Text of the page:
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Income Smoothing and Self-Control: The Case of Schoolteachers

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  • Thomas Mayer
  • Thomas Russell

Abstract

Approximately one-half of California's Unified School Districts give teachers a choice of receiving their annual salaries in 10 or 12 monthly payments. Intertemporal utility maximization à la Irving Fisher suggests that they should choose 10 payments and earn interest on their savings. But about 50% of the teachers choose 12 installments, even though when summed over a reasonable period the forgone interest can be considerable. This behavior can be explained by the cost of exercising self-control and by Laibson's model of hyperbolic discounting. A survey of teachers supports this interpretation. (JEL D91, D12) Copyright 2005, Oxford University Press.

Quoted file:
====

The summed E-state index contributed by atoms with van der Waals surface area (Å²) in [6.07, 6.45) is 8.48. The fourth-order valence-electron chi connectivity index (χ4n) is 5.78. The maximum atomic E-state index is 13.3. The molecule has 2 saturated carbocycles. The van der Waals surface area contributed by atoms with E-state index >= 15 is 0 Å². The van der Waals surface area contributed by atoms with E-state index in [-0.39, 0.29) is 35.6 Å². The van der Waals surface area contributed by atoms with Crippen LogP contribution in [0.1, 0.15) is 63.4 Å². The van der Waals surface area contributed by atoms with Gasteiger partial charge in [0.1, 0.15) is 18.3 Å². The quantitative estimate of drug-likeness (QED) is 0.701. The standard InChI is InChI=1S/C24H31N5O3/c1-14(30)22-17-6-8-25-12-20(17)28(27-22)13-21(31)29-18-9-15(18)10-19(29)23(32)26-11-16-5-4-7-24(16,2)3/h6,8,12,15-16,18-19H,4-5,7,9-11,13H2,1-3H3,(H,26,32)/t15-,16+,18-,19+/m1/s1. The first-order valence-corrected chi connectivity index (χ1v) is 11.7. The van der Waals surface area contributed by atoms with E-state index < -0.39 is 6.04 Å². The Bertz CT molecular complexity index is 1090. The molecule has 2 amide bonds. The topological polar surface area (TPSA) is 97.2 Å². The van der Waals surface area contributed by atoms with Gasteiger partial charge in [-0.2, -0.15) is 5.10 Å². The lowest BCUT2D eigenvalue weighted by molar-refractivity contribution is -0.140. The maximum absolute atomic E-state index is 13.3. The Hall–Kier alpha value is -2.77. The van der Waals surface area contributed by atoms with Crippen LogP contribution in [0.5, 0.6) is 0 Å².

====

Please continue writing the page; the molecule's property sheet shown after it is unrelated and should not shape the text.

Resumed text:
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Bibliographic Info

Article provided by Western Economic Association International in its journal Economic Inquiry.

Volume (Year): 43 (2005)
Issue (Month): 4 (October)
Pages: 823-830

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Handle: RePEc:oup:ecinqu:v:43:y:2005:i:4:p:823-830

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  1. Thaler, Richard, 1980. "Toward a positive theory of consumer choice," Journal of Economic Behavior & Organization, Elsevier, vol. 1(1), pages 39-60, March.
  2. Laibson, David, 1997. "Golden Eggs and Hyperbolic Discounting," The Quarterly Journal of Economics, MIT Press, vol. 112(2), pages 443-77, May.
  3. Loewenstein, George & Prelec, Drazen, 1992. "Anomalies in Intertemporal Choice: Evidence and an Interpretation," The Quarterly Journal of Economics, MIT Press, vol. 107(2), pages 573-97, May.
  4. Schelling, Thomas C, 1984. "Self-Command in Practice, in Policy, and in a Theory of Rational Choice," American Economic Review, American Economic Association, vol. 74(2), pages 1-11, May.
  5. Camerer, Colin F. & Hogarth, Robin M., 1999. "The Effects of Financial Incentives in Experiments: A Review and Capital-Labor-Production Framework," Working Papers 1059, California Institute of Technology, Division of the Humanities and Social Sciences.
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